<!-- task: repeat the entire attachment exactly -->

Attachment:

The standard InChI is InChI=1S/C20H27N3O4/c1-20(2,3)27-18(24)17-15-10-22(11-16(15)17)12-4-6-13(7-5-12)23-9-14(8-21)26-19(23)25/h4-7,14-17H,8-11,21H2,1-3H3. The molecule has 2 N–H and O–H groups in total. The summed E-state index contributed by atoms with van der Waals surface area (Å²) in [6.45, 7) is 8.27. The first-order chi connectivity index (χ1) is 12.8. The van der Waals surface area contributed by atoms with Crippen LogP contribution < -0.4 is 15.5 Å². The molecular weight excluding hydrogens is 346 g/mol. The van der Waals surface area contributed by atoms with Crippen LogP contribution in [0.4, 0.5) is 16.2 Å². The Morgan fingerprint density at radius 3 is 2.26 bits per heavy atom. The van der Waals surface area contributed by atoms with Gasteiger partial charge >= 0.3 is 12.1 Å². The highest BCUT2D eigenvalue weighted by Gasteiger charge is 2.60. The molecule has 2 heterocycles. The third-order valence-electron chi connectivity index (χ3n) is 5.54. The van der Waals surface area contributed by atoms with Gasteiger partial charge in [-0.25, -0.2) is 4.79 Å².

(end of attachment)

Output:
The standard InChI is InChI=1S/C20H27N3O4/c1-20(2,3)27-18(24)17-15-10-22(11-16(15)17)12-4-6-13(7-5-12)23-9-14(8-21)26-19(23)25/h4-7,14-17H,8-11,21H2,1-3H3. The molecule has 2 N–H and O–H groups in total. The summed E-state index contributed by atoms with van der Waals surface area (Å²) in [6.45, 7) is 8.27. The first-order chi connectivity index (χ1) is 12.8. The van der Waals surface area contributed by atoms with Crippen LogP contribution < -0.4 is 15.5 Å². The molecular weight excluding hydrogens is 346 g/mol. The van der Waals surface area contributed by atoms with Crippen LogP contribution in [0.4, 0.5) is 16.2 Å². The Morgan fingerprint density at radius 3 is 2.26 bits per heavy atom. The van der Waals surface area contributed by atoms with Gasteiger partial charge >= 0.3 is 12.1 Å². The highest BCUT2D eigenvalue weighted by Gasteiger charge is 2.60. The molecule has 2 heterocycles. The third-order valence-electron chi connectivity index (χ3n) is 5.54. The van der Waals surface area contributed by atoms with Gasteiger partial charge in [-0.25, -0.2) is 4.79 Å².